Dreamscape 4 comes on low-key and space-sounding, almost keying in the BBC Radiophonic Workshop’s work as a reference. The looped voice beat to Even The Swans Are Dirty manages to give it a dance groove and as such works up quite a head of steam. There’s a reprise of Beak and then we’re into the delightfully warm pop of Birds Of North America. Back To The Egg’s ringing guitar and organ again alludes to a return home, or to somewhere once called home and the title track is reprised as Manbird (Oxford Variation). The mournful whistle of Space Force makes the logic leap from terrestrial flight to outer space travel in a humorous and clever manner with drones and blips, until a flowing guitar pop rhythm bursts through.
Manbird ends with a couple of short, unnamed instrumental tracks, which act as the ideal come-down from the full-on wizardry that has gone before. The first, track twenty six if you like, hinges around a drum tattoo that gradually rises above some quirky keyboard work. The final piece has wordless voices and whistles and brings the curtain down in a downbeat and reflective fashion, letting the listener take stock of that which has gone before.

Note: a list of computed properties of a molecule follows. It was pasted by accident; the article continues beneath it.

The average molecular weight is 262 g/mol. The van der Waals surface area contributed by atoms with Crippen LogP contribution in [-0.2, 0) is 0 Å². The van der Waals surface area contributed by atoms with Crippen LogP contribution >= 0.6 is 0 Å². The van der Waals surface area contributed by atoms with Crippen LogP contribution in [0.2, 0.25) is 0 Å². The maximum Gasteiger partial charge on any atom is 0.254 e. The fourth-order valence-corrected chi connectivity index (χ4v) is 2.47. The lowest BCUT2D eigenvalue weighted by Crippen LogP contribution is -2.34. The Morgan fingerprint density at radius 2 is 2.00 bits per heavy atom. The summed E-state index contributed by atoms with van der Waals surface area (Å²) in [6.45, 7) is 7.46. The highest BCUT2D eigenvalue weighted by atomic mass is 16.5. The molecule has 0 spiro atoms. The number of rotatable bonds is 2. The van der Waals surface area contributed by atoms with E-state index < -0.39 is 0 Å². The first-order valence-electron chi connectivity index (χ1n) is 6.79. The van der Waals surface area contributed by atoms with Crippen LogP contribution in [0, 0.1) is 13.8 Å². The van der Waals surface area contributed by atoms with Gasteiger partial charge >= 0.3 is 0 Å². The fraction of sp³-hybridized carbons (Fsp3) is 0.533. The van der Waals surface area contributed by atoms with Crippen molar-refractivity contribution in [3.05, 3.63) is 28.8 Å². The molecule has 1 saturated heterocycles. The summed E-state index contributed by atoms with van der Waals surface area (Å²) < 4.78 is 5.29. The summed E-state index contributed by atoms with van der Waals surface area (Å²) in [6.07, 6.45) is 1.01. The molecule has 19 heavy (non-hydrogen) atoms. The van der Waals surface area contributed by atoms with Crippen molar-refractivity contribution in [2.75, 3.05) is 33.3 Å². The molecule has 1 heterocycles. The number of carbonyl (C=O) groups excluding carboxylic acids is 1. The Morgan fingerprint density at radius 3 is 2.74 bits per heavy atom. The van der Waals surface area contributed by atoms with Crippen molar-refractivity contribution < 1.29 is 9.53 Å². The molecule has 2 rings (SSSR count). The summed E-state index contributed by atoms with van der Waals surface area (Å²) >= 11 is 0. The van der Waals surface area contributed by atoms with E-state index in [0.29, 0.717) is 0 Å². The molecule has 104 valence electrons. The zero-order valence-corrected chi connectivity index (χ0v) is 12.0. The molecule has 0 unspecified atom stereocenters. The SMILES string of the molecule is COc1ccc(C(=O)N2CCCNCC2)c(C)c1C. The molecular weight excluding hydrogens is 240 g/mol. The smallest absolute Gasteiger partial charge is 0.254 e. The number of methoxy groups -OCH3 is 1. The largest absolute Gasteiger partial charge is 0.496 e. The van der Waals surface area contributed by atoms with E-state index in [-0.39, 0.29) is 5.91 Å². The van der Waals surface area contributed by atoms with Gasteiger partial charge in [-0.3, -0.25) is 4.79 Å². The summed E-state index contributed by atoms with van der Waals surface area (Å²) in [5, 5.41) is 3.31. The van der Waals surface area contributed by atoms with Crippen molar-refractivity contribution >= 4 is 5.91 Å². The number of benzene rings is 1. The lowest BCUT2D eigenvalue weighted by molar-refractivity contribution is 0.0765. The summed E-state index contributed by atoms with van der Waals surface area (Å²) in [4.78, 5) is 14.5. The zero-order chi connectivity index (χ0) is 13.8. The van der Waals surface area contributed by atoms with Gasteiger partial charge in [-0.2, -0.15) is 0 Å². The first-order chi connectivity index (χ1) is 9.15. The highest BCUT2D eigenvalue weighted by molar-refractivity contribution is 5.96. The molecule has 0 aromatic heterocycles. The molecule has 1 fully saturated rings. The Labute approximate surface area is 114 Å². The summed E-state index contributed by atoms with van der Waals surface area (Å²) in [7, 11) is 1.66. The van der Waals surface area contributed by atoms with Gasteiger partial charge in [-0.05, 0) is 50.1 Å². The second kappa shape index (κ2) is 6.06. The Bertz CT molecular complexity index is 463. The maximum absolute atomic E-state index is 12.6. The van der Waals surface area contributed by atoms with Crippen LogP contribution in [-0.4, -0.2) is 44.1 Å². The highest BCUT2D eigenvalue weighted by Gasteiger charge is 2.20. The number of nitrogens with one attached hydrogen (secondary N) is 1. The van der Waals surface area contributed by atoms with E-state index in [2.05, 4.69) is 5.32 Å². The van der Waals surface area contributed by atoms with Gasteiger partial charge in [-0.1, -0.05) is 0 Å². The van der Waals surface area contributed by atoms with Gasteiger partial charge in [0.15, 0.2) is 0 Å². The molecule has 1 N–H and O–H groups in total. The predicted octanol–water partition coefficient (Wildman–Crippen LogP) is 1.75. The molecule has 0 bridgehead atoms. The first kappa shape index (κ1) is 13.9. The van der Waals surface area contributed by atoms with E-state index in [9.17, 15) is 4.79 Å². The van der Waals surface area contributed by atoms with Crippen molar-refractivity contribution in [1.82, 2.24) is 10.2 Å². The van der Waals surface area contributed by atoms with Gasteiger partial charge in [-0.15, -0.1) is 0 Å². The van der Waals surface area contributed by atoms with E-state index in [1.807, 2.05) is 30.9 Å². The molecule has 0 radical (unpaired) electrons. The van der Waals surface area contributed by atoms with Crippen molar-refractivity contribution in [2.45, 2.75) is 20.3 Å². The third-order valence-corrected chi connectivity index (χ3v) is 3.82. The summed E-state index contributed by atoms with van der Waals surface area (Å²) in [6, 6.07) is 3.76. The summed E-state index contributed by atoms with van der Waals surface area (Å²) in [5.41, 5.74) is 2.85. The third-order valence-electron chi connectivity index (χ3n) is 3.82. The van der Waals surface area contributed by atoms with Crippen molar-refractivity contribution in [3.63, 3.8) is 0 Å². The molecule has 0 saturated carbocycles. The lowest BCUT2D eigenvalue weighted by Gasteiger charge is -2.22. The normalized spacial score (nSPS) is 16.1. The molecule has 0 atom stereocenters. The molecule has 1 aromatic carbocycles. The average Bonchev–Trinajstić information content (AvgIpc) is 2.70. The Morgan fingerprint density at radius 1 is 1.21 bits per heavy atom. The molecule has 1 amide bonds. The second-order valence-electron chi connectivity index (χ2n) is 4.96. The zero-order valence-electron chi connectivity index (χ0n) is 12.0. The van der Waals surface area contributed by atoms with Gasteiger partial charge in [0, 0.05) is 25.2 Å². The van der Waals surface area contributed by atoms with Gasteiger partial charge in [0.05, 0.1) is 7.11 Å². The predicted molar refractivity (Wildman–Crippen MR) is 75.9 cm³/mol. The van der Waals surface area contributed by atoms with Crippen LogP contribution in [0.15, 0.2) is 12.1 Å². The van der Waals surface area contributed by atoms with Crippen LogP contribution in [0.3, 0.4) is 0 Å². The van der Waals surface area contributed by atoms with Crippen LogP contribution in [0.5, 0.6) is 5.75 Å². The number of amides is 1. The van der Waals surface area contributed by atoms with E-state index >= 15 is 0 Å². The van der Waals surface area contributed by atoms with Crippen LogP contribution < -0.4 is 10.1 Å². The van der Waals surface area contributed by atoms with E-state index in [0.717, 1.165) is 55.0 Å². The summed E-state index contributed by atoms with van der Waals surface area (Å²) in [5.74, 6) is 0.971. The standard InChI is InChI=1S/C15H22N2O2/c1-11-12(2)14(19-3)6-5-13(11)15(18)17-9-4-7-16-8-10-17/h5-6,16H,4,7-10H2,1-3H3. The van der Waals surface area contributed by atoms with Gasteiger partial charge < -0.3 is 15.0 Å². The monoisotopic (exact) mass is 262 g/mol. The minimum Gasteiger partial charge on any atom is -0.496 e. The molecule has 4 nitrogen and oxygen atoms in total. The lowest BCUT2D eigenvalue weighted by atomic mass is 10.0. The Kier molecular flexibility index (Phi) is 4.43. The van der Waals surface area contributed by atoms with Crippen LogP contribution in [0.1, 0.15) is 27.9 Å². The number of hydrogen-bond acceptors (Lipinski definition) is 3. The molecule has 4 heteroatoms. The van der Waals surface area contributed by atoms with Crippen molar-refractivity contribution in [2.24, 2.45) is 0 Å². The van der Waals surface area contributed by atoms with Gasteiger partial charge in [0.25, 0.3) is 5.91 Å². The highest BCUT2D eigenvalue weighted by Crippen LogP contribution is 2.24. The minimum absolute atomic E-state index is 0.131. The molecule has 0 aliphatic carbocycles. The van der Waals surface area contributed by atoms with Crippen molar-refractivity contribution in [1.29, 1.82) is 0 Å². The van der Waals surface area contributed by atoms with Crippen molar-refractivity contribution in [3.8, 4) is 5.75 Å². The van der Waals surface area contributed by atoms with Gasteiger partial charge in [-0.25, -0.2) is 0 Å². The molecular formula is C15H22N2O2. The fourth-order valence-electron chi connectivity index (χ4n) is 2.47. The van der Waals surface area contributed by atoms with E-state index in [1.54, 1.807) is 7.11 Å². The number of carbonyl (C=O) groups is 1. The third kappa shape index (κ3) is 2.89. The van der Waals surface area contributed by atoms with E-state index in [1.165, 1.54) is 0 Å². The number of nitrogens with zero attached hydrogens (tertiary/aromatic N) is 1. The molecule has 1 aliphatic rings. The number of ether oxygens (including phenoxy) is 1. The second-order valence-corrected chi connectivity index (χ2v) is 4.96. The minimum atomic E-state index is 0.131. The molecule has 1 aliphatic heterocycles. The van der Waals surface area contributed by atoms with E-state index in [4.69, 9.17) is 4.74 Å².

This is a record that will no doubt please Anton Barbeau’s growing fanbase, as he and his band of musicians are on fine form here. The LP is full of the wit, sparkling psychedelic tunesmithery and just really good and interesting songs told from his own unique standpoint. This is something that more seasoned observers have come to expect from him. But also interested newcomers will find Manbird very accessible and highly listenable. The beauty of his work is that you don’t quite know which direction Anton will go next (I wonder if he does?). But that is just part of what makes him and Manbird so appealing. The sheer invention, wit and attention to detail in the storytelling is compelling and the music is also deliciously deft, ingenious and infectious. Let a little Manbird in your life and you will be ready to spread your wings into the rest of Anton’s ever-growing oeuvre.
All words by Ian Canty – see his author profile here